A representation of a specific point in time, independent of any calendar or time zone.
- iOS 2.0+
- macOS 10.0+
- Mac Catalyst 13.0+
- tvOS 9.0+
- watchOS 2.0+
NSDate objects encapsulate a single point in time, independent of any particular calendrical system or time zone. Date objects are immutable, representing an invariant time interval relative to an absolute reference date (00:00:00 UTC on 1 January 2001).
NSDate class provides methods for comparing dates, calculating the time interval between two dates, and creating a new date from a time interval relative to another date.
NSDate objects can be used in conjunction with
NSDate objects to create localized representations of dates and times, as well as with
NSCalendar objects to perform calendar arithmetic.
You might subclass
NSDate in order to make it easier to work with a particular calendrical system, or to work with date and time values with a finer temporal granularity.
Methods to Override and Other Requirements
If you want to subclass
NSDate to obtain behavior different than that provided by the private or public subclasses, you must:
Declare a suitable instance variable to hold the date and time value (relative to an absolute reference date)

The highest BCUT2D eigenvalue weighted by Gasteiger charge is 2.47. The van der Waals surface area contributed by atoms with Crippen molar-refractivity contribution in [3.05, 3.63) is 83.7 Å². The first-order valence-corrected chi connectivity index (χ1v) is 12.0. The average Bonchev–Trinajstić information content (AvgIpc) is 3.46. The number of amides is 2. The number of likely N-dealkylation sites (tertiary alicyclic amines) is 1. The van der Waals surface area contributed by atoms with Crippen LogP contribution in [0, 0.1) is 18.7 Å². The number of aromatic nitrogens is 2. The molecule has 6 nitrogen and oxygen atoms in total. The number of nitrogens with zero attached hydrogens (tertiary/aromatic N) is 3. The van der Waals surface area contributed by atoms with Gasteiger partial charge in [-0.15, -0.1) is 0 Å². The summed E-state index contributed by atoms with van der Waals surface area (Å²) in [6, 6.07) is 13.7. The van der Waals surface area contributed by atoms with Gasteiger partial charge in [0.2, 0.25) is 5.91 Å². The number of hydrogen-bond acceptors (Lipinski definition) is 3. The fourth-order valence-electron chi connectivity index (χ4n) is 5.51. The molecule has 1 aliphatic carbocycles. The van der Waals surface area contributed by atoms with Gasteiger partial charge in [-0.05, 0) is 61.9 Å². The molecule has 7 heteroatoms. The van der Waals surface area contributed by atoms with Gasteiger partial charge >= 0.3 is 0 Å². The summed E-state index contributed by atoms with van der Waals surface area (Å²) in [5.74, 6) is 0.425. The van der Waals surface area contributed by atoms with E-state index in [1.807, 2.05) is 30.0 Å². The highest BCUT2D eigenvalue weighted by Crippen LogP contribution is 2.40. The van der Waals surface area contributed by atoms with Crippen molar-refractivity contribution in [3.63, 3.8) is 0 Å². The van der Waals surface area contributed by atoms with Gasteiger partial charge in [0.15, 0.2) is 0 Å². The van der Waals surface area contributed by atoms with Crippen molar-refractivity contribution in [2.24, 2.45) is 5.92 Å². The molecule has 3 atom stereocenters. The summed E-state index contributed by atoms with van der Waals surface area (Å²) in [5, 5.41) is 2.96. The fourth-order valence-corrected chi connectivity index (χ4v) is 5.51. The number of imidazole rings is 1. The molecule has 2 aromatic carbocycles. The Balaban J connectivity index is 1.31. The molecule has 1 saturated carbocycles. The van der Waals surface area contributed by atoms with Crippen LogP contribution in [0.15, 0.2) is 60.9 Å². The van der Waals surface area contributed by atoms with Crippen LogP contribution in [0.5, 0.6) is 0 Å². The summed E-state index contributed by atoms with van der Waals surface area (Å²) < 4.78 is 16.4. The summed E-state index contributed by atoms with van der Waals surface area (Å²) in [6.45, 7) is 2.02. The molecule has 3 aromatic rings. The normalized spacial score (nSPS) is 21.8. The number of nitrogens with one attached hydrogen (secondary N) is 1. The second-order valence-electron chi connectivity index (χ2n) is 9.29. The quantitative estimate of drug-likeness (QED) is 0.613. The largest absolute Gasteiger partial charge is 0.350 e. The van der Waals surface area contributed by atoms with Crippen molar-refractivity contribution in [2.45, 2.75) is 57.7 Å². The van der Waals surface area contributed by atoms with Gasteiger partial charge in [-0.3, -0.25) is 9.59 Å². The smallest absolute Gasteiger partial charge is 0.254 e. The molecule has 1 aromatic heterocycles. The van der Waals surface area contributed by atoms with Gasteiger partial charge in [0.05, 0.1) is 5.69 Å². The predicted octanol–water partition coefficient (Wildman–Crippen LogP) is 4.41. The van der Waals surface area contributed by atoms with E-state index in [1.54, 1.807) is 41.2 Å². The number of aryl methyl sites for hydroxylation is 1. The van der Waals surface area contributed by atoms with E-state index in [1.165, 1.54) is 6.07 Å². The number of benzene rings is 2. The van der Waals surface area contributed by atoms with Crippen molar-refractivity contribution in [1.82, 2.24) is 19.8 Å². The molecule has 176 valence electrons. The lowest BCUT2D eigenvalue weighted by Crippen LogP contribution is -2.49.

timeinstance method to provide the correct date and time value based on your instance variable
Interval Since Reference Date
init, one of the designated initializer methods
With Time Interval Since Reference Date:
If creating a subclass that represents a calendrical system, define methods that partition past and future periods into the units of this calendar
Your subclass may use a different reference date than the absolute reference date used by
NSDate (00:00:00 UTC on 1 January 2001). If it does, it must still use the absolute reference date in its implementations of the methods
init. That is, the reference date referred to in the titles of these methods is the absolute reference date. If you do not use the absolute reference date in these methods, comparisons between
NSDate objects of your subclass and
NSDate objects of a private subclass will not work.